It was Christmas Eve during the Great Depression, and two girls, both under 10, found themselves abandoned and alone on the front porch of a volunteer from the Angelus Temple Commissary.
The sisters had no food, shelter or family—they had no Christmas. The older of the two, Dorothy, later became a Foursquare minister with her husband, Allan Hamilton. In an article published in 2014, Dorothy, who passed away in 1986, recounted how Foursquare and caring volunteers from Angelus Temple saved the girls’ lives and gave them a future in Jesus.
The Foursquare Crusader magazine, in an article dated Aug. 6, 1927, reported the formation of a new ministry at the time called the Foursquare City Sisters, perhaps the first structured response of The Foursquare Church to the burden of poverty and natural disasters.
“The words ‘Angelus Temple’ and ‘Service’ will be synonymous hereafter,” said Foursquare Founder Aimee Semple McPherson, referring to her Depression-era plan to cover the city of Los Angeles, the county and all of Southern California with what she called “a great service relief bureau such as the Automobile Club does for automobiles.”
For two years before the Great Depression struck, Angelus Temple met the needs of hurting people, in total serving some 1.5 million people. The Commissary distributed blankets and clothing, and Angelus Temple members even provided jobs for those who needed work.
Emergency requests came to Angelus Temple from across the City of Los Angeles, seeking assistance in the wake of disasters, such as a house fire that left a family homeless. The members of Angelus Temple responded as fast as they could. People often needed help before resources could be delivered by other agencies, and the Foursquare City Sisters were able to respond to emergencies in a timelier manner. They divided Southern California into sections on a map and then stocked emergency supplies in the homes of church members or in branch churches. When a call came in, the Angelus Temple switchboard would find out the local address and then call the Angelus Temple team member closest to the emergency.
Sister McPherson commissioned the City Sisters to “go anywhere at any time in response to the wailing of a newborn babe, the cries of weary and desolate souls, or the moans of a dying brother or sister.” For two years before the Great Depression struck, Angelus Temple met the needs of hurting people, in total serving some 1.5 million people. The Commissary distributed blankets and clothing, and Angelus Temple even had an Employment Bureau that helped find jobs for those who needed work.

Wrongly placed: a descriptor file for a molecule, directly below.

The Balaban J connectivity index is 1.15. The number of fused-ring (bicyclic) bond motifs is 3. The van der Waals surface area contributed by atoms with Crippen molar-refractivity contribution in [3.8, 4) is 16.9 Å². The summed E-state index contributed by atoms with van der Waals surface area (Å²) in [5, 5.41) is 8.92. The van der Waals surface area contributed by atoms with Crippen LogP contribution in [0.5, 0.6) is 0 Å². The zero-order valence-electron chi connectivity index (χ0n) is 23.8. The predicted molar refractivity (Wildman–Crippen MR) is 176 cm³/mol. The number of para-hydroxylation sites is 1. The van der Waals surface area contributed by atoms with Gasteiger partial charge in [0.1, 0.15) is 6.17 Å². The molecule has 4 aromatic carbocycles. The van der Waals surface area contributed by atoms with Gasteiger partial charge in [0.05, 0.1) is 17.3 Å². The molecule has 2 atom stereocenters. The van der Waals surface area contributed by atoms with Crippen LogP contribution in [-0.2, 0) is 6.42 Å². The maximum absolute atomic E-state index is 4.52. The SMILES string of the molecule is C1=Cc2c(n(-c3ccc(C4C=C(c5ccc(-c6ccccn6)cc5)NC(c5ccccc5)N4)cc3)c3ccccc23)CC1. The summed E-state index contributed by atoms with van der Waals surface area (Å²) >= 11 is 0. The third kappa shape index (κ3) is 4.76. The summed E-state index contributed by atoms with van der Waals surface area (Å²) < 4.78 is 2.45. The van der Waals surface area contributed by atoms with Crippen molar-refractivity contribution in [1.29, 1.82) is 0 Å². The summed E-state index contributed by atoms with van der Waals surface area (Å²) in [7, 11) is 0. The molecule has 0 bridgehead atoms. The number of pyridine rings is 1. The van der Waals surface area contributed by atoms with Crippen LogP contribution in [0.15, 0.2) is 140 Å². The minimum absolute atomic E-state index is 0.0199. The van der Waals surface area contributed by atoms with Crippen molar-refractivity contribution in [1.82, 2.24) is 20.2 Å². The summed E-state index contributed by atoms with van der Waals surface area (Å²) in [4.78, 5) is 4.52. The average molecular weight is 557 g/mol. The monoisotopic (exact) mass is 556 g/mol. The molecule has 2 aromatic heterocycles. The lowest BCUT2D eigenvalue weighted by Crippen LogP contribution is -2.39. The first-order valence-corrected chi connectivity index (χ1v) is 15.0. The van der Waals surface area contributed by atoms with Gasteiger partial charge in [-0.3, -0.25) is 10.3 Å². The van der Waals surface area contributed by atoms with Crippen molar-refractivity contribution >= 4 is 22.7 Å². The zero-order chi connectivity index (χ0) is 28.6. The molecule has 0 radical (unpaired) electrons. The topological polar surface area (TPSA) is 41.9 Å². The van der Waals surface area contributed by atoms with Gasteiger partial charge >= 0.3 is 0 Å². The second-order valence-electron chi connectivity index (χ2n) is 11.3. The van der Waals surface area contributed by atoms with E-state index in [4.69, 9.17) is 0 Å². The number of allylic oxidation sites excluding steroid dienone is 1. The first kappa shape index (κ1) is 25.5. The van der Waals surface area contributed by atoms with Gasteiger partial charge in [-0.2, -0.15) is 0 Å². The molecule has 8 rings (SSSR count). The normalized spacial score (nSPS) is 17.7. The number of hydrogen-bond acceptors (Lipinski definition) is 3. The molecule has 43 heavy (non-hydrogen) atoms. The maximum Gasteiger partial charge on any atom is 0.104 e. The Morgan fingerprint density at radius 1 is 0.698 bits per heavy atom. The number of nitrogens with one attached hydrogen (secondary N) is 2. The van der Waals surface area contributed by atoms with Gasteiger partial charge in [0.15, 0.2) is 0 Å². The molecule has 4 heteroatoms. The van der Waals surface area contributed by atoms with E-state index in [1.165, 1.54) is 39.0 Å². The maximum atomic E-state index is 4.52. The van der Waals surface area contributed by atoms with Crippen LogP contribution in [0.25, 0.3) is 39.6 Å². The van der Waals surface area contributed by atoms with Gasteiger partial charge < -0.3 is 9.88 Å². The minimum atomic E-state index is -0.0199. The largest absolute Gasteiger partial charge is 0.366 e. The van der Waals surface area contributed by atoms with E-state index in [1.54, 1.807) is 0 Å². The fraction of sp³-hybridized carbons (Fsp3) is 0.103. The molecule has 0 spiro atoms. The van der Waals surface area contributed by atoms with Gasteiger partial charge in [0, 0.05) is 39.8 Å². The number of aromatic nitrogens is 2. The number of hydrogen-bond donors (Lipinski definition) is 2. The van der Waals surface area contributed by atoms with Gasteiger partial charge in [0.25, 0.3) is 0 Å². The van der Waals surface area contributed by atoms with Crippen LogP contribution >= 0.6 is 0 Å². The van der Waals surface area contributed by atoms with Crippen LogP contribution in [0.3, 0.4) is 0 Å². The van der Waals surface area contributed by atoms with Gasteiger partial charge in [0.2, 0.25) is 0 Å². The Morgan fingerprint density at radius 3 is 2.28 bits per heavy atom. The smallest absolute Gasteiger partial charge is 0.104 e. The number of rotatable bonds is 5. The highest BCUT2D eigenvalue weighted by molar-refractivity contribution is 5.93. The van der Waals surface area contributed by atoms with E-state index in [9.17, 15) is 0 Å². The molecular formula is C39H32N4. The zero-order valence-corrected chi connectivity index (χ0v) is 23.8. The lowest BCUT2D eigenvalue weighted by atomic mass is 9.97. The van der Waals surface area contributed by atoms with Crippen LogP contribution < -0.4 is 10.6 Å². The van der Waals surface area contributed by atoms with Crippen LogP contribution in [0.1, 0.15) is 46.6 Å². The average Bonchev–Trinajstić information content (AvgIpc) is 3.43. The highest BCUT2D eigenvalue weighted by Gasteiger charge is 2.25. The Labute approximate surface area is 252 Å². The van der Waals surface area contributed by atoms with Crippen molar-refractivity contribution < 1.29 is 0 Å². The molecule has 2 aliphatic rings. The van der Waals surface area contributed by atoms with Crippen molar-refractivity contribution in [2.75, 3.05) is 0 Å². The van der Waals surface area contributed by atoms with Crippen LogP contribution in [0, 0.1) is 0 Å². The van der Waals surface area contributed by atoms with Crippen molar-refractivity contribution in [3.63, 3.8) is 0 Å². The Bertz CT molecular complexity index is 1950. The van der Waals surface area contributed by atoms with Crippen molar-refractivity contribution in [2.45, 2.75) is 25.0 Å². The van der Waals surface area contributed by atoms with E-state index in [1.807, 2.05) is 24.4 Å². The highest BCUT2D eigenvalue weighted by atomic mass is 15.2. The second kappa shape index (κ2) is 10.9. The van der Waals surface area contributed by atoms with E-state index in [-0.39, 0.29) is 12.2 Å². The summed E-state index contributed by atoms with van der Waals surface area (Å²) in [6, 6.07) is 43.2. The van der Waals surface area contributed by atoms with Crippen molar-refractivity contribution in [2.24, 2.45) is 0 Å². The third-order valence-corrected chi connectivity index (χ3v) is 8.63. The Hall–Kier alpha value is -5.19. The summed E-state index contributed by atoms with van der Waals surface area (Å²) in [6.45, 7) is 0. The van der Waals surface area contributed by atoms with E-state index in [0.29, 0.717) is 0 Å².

One young pregnant woman went into labor while her husband was away trying to find work. The woman had other children to care for and no food in the house. City Sisters were dispatched to the scene with baby formula and diapers to care for her children, and they helped the woman successfully deliver her baby. They made sure the family was safe and healthy.
This was the response Sister McPherson hoped for—women in every community who would respond to immediate needs where and when they happened. For larger emergencies, multiple teams nearest the crisis would meet the need together. The response of the Foursquare City Sisters was one of the reasons Angelus Temple became known as “first on the scene” in the aftermath of Southern California disasters.
The renowned Foursquare evangelist Dick Mills (1922-2012) was first influenced by Sister McPherson’s ministry when he was 11 and heard about relief efforts of Angelus Temple. “On the evening of March 10, 1933, Long Beach, Calif., was struck by a severe earthquake that resulted in millions of dollars in damage and the loss of some 120 lives,” he wrote in an article published after his passing. “I was 11 at the time and recall how moved I was when Aimee Semple McPherson mobilized Angelus Temple to reach out to victims.”
Dick also recalled how a co-worker many years later came to his defense when other workers were mocking him for being a minister with a church founded by a woman. The man told the other workers that his family would have died if it had not have been for the social concern shown by Sister McPherson and Angelus Temple when his family was in crisis, even though his family did not attend her church.
Foursquare workers have a long track record of compassion for people, especially during times of crisis and disaster. That tradition continues today through a global outreach called Foursquare Disaster Relief (FDR), serving those affected by natural disasters, diseases, war and other calamities. FDR partners with local churches in the U.S. and other nations to provide spiritual care and to meet physical needs.